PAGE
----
Saturday, December 21, 2013

"Leningrad Cemetery, Winter of 1941"

That winter, the dead could not be buried.
The ground was frozen, the gravediggers weak from hunger,
the coffin wood used for fuel. So they were covered with something
and taken on a child's sled to the cemetery
in the sub-zero air. They lay on the soil,
some of them wrapped in dark cloth
bound with rope like the tree's ball of roots
when it waits to be planted; others wound in sheets,
their pale, gauze, tapered shapes
stiff as cocoons that will split down the center
when the new life inside is prepared;
but most lay like corpses, their coverings
coming undone, naked calves
hard as corded wood spilling
from under a cloak, a hand reaching out
with no sign of peace, wanting to come back
even to the bread made of glue and sawdust,
even to the icy winter, and the siege.
~Sharon Olds

What a terrible poem to come across at this time in my life. I wish with all my soul that the last few lines are...not true. 

Friday, December 20, 2013

Readings 2013

2013 has, for a variety of reasons, not been a very 'booky' year. Distractions abounded, and surprisingly enough, reading fell victim. Anyhow, there were a few books I wanted to remember as being the ones that stood out during the year. In no particular order:
  • The Winter Vault by Anne Michaels
  • Postcards by Annie Proulx
  • The Pianist by Władysław Szpilman
  • Middlesex by Jeffery Eugenides
  • A Thousand Days in Venice by Marlena de Blasi
  • The Raw Shark Texts by Steven Hall
  • Proof of Heaven by Eben Alexander
  • Troubles by JG Farrell
  • The God Delusion by Richard Dawkins

Honorable mentions:
  • One Flew over the Cuckoo's Nest by Ken Kesey
  • Perfume: The Story of a Murderer by Patrick Suskind
  • The Line of Beauty by Allan Hollinghurst
  • He, She and It by Marge Piercy
  • Three Junes by Julia Glass
  • The Cuckoo's Calling by JK Rowling

Wednesday, December 11, 2013

Language and other animals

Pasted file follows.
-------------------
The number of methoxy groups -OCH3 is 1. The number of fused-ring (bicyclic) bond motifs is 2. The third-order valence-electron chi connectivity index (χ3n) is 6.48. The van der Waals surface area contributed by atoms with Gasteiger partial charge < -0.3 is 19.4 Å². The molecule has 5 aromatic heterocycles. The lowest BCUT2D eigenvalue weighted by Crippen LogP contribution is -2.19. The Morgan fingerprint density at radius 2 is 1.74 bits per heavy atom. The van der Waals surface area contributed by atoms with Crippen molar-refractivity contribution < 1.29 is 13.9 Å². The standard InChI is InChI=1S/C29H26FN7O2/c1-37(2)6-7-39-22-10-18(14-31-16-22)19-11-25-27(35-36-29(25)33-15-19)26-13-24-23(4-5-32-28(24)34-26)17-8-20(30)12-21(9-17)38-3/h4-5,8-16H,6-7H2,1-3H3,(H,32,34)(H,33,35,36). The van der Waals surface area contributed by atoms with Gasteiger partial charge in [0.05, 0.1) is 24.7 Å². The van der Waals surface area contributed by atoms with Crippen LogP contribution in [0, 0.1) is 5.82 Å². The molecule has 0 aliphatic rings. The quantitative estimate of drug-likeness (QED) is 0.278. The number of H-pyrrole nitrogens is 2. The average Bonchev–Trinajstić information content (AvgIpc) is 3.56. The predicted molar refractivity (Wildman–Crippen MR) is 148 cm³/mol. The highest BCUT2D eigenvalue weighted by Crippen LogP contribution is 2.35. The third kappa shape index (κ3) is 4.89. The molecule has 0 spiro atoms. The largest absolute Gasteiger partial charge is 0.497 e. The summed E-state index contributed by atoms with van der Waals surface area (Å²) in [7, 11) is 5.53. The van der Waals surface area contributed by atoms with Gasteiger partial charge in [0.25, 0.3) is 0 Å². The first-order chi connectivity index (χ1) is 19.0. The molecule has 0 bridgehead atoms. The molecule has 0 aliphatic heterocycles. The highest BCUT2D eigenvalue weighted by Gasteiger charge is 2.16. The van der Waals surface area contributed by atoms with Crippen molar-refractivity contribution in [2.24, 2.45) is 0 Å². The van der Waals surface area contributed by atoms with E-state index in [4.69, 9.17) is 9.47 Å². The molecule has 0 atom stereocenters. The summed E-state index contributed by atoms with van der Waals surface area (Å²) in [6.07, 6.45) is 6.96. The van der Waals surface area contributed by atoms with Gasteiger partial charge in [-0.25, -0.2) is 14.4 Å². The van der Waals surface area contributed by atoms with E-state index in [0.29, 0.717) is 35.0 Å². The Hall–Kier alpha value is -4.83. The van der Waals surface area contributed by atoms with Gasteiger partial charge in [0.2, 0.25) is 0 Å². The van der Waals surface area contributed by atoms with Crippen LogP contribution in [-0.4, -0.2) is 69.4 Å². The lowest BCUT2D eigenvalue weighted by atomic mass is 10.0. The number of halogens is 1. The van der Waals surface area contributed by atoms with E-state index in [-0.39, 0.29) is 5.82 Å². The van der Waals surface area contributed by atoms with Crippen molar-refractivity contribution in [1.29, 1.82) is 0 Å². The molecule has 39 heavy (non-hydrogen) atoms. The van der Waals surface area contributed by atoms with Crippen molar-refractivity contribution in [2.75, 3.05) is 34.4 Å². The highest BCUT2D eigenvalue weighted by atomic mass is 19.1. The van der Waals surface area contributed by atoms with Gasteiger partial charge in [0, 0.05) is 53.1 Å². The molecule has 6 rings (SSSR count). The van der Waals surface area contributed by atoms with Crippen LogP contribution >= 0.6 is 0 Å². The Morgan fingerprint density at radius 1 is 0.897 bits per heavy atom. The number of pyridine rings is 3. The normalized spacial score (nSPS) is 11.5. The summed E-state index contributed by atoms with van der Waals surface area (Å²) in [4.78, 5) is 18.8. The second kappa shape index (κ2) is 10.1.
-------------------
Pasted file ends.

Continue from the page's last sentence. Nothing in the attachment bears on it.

Friend has always been a source of some rather hilarious mangling of our 'national' language...stoutly Dravidian and proud of it, he always pooh-poohed our admittedly militant insistence that all Indians be able to converse in it.

A few years ago he came across a signboard across a sweet shop that said "XYZ Mithai Bhandar." And what did he conclude? That the shop was advertising itself as a purveyor of sweet monkeys! I ask you! 

So naturally, yesterday when perusing the recent Delhi election results, I was not surprised when he messaged me. "Tell me, why shouldn't Aam Aadmi translate into Mango Man? Isn't aam mango? Don't want this turning into another sweet monkey."
I gallantly cleared the air: "'Aam is also 'common' or ordinary', you sweet monkey."

Friend: 'Ha. But you see, I've got a point there. I know the common man angle, but it is also the party for mango farmers.'
Long may you live, friend. Life is too short to not mangle language for the purpose of amusement. Sometimes that's the best part about the day. 

Tuesday, December 10, 2013


I feel like a letter left out all night in the rain. What were once words, what gave it a meaning, have all been washed away. The paper is now a translucent and terrible shell of its former self. 
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